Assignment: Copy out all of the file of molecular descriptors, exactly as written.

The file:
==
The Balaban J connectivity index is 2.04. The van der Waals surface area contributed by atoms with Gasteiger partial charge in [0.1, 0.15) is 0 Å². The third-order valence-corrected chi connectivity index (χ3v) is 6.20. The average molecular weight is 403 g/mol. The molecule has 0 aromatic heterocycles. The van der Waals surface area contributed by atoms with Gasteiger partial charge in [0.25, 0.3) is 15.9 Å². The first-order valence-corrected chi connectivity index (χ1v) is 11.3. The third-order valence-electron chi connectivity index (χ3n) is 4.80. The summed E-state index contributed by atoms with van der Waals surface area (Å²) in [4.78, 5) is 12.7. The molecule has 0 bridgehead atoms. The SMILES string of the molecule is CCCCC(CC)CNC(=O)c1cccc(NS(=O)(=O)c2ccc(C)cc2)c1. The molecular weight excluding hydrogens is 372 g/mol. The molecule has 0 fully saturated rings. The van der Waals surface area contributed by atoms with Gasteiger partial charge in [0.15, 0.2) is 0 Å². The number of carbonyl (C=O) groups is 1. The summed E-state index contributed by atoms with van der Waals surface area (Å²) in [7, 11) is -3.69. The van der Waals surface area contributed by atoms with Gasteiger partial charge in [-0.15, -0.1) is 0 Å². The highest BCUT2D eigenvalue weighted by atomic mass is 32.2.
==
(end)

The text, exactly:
The Balaban J connectivity index is 2.04. The van der Waals surface area contributed by atoms with Gasteiger partial charge in [0.1, 0.15) is 0 Å². The third-order valence-corrected chi connectivity index (χ3v) is 6.20. The average molecular weight is 403 g/mol. The molecule has 0 aromatic heterocycles. The van der Waals surface area contributed by atoms with Gasteiger partial charge in [0.25, 0.3) is 15.9 Å². The first-order valence-corrected chi connectivity index (χ1v) is 11.3. The third-order valence-electron chi connectivity index (χ3n) is 4.80. The summed E-state index contributed by atoms with van der Waals surface area (Å²) in [4.78, 5) is 12.7. The molecule has 0 bridgehead atoms. The SMILES string of the molecule is CCCCC(CC)CNC(=O)c1cccc(NS(=O)(=O)c2ccc(C)cc2)c1. The molecular weight excluding hydrogens is 372 g/mol. The molecule has 0 fully saturated rings. The van der Waals surface area contributed by atoms with Gasteiger partial charge in [0.15, 0.2) is 0 Å². The number of carbonyl (C=O) groups is 1. The summed E-state index contributed by atoms with van der Waals surface area (Å²) in [7, 11) is -3.69. The van der Waals surface area contributed by atoms with Gasteiger partial charge in [-0.15, -0.1) is 0 Å². The highest BCUT2D eigenvalue weighted by atomic mass is 32.2.